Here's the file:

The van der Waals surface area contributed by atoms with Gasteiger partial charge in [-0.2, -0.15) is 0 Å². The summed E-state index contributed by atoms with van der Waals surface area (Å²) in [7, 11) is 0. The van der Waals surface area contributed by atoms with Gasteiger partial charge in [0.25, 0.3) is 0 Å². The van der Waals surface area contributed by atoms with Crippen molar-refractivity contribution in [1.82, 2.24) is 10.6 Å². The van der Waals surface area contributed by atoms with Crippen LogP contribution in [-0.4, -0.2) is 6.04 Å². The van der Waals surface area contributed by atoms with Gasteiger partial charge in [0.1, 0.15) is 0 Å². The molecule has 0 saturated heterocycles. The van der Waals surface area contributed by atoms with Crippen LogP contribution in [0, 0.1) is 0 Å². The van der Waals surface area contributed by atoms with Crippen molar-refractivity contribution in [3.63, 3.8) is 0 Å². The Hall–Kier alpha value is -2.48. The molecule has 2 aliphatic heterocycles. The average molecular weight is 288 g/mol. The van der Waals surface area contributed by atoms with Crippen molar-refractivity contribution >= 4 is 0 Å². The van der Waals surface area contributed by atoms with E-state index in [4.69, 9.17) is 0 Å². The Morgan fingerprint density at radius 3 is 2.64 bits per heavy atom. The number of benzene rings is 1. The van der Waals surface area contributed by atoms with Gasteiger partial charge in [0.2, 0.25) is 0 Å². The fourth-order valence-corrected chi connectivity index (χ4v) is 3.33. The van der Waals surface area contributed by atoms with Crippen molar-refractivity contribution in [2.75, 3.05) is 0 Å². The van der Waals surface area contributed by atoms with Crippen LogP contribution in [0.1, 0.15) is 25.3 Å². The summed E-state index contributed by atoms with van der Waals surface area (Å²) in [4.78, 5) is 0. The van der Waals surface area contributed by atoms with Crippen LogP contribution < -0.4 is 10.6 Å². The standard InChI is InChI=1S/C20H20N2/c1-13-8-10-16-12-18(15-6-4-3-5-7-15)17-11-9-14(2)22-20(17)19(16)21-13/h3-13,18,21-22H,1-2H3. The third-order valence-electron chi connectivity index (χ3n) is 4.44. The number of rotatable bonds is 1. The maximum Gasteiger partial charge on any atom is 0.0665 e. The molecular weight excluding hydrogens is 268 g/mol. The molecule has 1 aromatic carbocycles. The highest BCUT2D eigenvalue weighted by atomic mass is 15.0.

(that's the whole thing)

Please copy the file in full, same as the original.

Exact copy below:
The van der Waals surface area contributed by atoms with Gasteiger partial charge in [-0.2, -0.15) is 0 Å². The summed E-state index contributed by atoms with van der Waals surface area (Å²) in [7, 11) is 0. The van der Waals surface area contributed by atoms with Gasteiger partial charge in [0.25, 0.3) is 0 Å². The van der Waals surface area contributed by atoms with Crippen molar-refractivity contribution in [1.82, 2.24) is 10.6 Å². The van der Waals surface area contributed by atoms with Crippen LogP contribution in [-0.4, -0.2) is 6.04 Å². The van der Waals surface area contributed by atoms with Gasteiger partial charge in [0.1, 0.15) is 0 Å². The molecule has 0 saturated heterocycles. The van der Waals surface area contributed by atoms with Crippen LogP contribution in [0, 0.1) is 0 Å². The van der Waals surface area contributed by atoms with Crippen molar-refractivity contribution in [3.63, 3.8) is 0 Å². The Hall–Kier alpha value is -2.48. The molecule has 2 aliphatic heterocycles. The average molecular weight is 288 g/mol. The van der Waals surface area contributed by atoms with Crippen molar-refractivity contribution >= 4 is 0 Å². The van der Waals surface area contributed by atoms with E-state index in [4.69, 9.17) is 0 Å². The Morgan fingerprint density at radius 3 is 2.64 bits per heavy atom. The number of benzene rings is 1. The van der Waals surface area contributed by atoms with Gasteiger partial charge in [0.2, 0.25) is 0 Å². The fourth-order valence-corrected chi connectivity index (χ4v) is 3.33. The van der Waals surface area contributed by atoms with Crippen molar-refractivity contribution in [2.75, 3.05) is 0 Å². The van der Waals surface area contributed by atoms with Crippen LogP contribution in [0.1, 0.15) is 25.3 Å². The summed E-state index contributed by atoms with van der Waals surface area (Å²) in [4.78, 5) is 0. The van der Waals surface area contributed by atoms with Crippen LogP contribution < -0.4 is 10.6 Å². The standard InChI is InChI=1S/C20H20N2/c1-13-8-10-16-12-18(15-6-4-3-5-7-15)17-11-9-14(2)22-20(17)19(16)21-13/h3-13,18,21-22H,1-2H3. The third-order valence-electron chi connectivity index (χ3n) is 4.44. The number of rotatable bonds is 1. The maximum Gasteiger partial charge on any atom is 0.0665 e. The molecular weight excluding hydrogens is 268 g/mol. The molecule has 1 aromatic carbocycles. The highest BCUT2D eigenvalue weighted by atomic mass is 15.0.